Postscript I: Another meeting with Too Tall Poet in the Oxford Café: he was sitting there telling me of Proust and William Faulkner. They were different from one another in this way: Proust digressed, yes, but they are acceptable, his digressions. Faulkner digresses, too, but his style is ‘hard’; the digressionary grates. Too Tall Poet was otherwise tickled. His book, in the queue, is likely to see publication in 2024. There is justice. Poetry will have lived to see another day. Giotto’s cherubs flitted about our heads. “It is a bad thing,” he said, “when a poet can’t get his poems read, when he has to consign his pages to a desk drawer. When people don’t even know who you are.” Cherubs twittering with alarm... As Sancho P to his quixotic remarks, I hated to break it to him, that to be read is no guarantee of anything. So I said nothing. My countenance took on a mournful aspect, seeing as Plutarch wrote that Anaxagoras of old (500 to 428 B.C.) assigned the reason for man’s wisdom and intelligence to his having hands. Moreover: And even the base wins honour in a feud.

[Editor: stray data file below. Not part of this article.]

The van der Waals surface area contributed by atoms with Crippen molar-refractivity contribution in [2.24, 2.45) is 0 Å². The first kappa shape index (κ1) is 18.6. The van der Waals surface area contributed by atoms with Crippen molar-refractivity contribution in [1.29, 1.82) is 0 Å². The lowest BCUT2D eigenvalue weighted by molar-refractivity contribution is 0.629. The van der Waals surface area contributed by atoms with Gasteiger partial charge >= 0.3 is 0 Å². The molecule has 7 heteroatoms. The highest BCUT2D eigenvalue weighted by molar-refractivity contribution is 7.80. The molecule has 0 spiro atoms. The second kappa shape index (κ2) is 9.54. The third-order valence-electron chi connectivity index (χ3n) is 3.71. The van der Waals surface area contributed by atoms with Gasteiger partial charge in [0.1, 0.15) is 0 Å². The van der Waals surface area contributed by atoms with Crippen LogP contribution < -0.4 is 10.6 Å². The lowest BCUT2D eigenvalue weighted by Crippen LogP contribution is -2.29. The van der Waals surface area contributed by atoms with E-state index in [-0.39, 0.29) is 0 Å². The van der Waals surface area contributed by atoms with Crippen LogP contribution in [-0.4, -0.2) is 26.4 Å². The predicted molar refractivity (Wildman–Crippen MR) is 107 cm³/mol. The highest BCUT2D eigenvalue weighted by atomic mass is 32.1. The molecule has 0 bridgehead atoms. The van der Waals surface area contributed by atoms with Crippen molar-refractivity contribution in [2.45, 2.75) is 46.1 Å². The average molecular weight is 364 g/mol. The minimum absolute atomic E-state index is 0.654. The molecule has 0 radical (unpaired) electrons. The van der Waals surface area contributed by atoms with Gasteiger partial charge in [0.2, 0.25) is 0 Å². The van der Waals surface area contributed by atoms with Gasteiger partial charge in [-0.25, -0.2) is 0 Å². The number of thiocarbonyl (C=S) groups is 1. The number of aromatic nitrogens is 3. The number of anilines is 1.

Postscript II: Onwards then to Jane Harrison, one of my heroes. What mention of Helen might she have made in her Epilegomena to the Study of Greek Religion and Themis? Which I had read along with Dryden, and I must have been feeling pretty frisky in my mind at the time. But no mention, it seems. There was an inscription to Spanish Nights and Days followed by some Arabic. Mysterioso. I do not think I can face again Bettany Hughes’ book on Helen, which I did try to read some time ago and must have gotten at least halfway through. Lunar is telling me to read Kozintsev, but then that subject matter would be all King Lear. I could not find anything to do with Helen in Frazer’s Golden Bough, save that she may have been worshiped as a tree or as part of a tree-worship ceremony. But I will have to return to Harrison’s book and read it again so as to have properly read it once….

Postscript III: And once more into the breach – Cornelius W Drake. He wrote me from Champaign-Urbana to remind me that American politics, regardless of its extremes, always reverts to the middle, which may or may not reside in the middle of Illinois. We shall see. For all that, forgiving man that he is, he cannot forgive the Trumpies; their sins go beyond the everyday kind. He wrote the word ostracism clearly, distinctly, just that he rather suspected that they, the Trumpies, will die out in any case. Roundabout here I start seeing the face of Buster Keaton which, despite its stony gaze, is awfully expressive of all sorts of alarm and panic.